The Dance of Isadora Duncan


Photo by Nicole Robinson

In the 1890's, Loie Fuller began what was to become a radical transformation of the dance, elevating it from mere entertainment to an art form. By 1904, Isadora Duncan had furthered this evolution, establishing the dance as a respected and vital means of expression. 

As one of the foremost innovators of modern dance, Isadora Duncan not only influenced a change in the character of traditional ballet through her early tours to Russia, but also created the enthusiasm necessary for dance to develop into what it is today in the western world. Isadora gave dance a new dimension through intensity of emotion, meaning, musical impulse and creatively responsive movement. Movement and meaning became one, stemming from the same internal desire to convey what is impossible to express with words. 

Isadora spent long hours in studios creating and developing her teaching methods. This distinct technique, in addition to an entire repertoire of choreographs, have been passed down from generation to generation of Duncan-trained dancers. The pupils of her first school (which was founded in Germany in 1904) - Anna, Lisa, Theresa and Irma - carried on the aesthetic and pedagogical principles of Isadora's work in New York and Paris. Elizabeth Duncan, Isadora's sister, also furthered the fundamental ideals of the technique in her German-based school. All, in fact, contributed to crystallizing Isadora's approach and her ideas on the art of dancing. Today there are third, fourth and fifth generation pupils maintaining and preserving this unique heritage.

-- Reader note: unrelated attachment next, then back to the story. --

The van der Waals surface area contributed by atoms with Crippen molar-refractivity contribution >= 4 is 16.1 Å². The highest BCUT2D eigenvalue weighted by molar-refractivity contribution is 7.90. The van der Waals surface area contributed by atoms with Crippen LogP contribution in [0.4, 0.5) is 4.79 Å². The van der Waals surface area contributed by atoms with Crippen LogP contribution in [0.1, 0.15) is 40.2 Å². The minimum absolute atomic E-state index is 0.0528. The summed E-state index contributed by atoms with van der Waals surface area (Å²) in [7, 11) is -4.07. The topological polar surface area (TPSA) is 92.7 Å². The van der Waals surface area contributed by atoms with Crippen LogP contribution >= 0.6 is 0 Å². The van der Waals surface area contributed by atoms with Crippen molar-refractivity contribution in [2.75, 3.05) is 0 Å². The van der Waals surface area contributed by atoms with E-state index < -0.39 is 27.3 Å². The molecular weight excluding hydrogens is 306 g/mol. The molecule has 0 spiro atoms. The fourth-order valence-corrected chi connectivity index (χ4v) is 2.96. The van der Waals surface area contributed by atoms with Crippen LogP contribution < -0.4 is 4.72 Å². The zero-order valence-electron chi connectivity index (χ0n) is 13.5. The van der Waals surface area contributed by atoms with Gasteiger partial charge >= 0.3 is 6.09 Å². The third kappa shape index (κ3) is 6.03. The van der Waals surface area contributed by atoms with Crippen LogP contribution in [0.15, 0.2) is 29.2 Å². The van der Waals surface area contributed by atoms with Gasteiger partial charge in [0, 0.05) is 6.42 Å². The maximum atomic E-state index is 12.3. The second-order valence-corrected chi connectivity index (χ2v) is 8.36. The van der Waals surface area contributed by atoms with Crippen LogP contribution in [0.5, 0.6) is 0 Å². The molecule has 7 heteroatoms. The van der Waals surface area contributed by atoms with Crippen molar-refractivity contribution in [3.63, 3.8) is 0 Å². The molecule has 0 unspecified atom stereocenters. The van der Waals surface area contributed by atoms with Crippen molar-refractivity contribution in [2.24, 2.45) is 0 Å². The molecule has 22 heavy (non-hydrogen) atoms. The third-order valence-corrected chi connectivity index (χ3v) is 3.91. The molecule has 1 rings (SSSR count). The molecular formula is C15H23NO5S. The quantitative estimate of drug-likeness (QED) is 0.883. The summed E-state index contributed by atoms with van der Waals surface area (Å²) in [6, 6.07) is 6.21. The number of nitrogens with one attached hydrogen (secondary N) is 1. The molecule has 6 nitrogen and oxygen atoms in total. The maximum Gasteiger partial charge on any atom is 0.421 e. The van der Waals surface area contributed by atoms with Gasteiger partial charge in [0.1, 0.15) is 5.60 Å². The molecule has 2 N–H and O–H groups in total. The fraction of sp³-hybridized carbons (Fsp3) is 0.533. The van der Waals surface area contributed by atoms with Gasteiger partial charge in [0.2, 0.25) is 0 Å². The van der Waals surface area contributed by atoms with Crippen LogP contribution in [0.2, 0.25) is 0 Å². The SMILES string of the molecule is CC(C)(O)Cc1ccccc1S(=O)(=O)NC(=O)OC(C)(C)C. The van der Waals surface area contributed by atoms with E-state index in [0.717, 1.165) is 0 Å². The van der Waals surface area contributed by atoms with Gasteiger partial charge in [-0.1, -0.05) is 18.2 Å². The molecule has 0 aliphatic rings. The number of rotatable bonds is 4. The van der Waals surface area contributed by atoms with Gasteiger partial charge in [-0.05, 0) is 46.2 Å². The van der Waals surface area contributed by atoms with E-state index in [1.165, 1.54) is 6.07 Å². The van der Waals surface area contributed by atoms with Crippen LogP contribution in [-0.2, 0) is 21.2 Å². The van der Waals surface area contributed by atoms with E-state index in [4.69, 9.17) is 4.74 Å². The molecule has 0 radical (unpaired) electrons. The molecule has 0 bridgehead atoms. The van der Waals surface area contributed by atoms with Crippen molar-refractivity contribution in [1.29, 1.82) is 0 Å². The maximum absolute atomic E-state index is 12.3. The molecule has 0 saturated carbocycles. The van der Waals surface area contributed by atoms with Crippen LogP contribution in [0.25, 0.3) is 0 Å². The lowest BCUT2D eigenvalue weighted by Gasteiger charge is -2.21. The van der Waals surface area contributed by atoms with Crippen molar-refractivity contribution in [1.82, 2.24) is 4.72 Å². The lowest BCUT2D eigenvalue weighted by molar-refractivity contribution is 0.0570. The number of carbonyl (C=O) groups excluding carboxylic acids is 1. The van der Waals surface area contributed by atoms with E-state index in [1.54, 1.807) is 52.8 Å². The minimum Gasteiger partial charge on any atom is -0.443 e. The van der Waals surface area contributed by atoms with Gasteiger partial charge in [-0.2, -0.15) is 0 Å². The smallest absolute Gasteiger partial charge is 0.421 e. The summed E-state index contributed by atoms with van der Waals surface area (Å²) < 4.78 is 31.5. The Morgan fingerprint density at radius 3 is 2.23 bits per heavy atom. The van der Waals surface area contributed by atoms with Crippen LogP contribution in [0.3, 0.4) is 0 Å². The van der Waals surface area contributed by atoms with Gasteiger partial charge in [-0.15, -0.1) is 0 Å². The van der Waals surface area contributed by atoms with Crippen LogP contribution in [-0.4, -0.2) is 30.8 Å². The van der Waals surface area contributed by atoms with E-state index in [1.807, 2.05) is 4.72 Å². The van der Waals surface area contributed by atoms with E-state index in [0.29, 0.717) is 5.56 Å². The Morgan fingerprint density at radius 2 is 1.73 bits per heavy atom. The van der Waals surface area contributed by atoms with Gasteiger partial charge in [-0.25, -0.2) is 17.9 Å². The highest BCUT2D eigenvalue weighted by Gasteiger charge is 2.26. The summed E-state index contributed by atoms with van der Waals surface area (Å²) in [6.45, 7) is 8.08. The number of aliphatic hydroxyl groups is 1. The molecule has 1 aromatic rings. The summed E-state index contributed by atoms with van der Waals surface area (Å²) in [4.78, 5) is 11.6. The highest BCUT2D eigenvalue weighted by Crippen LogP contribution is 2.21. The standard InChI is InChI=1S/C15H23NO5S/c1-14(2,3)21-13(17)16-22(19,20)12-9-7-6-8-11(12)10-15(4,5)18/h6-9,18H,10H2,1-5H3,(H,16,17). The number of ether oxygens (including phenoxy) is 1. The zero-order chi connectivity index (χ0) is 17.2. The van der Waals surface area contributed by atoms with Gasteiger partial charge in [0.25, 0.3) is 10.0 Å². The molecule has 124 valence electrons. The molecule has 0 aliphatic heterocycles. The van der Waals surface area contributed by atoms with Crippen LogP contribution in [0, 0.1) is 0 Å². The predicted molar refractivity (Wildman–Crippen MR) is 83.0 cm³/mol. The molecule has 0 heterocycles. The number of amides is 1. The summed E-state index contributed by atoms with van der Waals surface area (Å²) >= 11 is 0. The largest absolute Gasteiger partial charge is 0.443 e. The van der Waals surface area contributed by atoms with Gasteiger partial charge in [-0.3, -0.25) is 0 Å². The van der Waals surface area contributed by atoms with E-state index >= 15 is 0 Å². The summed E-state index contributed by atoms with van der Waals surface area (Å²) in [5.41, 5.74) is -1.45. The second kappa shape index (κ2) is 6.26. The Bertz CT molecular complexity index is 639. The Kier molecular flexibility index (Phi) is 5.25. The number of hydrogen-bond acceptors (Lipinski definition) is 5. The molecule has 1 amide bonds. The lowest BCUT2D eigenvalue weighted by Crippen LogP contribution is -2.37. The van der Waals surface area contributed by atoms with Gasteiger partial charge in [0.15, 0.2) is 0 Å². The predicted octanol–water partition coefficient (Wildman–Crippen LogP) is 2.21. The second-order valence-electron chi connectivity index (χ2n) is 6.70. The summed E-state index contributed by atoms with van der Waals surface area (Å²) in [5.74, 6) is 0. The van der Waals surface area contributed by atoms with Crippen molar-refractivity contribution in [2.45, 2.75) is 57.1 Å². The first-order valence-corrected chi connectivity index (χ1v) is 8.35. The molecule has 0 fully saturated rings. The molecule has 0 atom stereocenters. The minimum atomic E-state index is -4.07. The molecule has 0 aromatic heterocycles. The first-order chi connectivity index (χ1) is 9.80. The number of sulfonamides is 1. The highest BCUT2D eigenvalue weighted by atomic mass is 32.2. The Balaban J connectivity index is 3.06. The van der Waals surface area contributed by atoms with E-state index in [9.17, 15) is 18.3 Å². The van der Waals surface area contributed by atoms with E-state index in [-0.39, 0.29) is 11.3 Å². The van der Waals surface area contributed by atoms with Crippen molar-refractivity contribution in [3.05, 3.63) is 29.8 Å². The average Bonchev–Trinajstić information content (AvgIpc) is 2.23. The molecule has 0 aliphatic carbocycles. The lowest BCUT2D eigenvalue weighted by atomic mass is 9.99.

B. Kane. 1991

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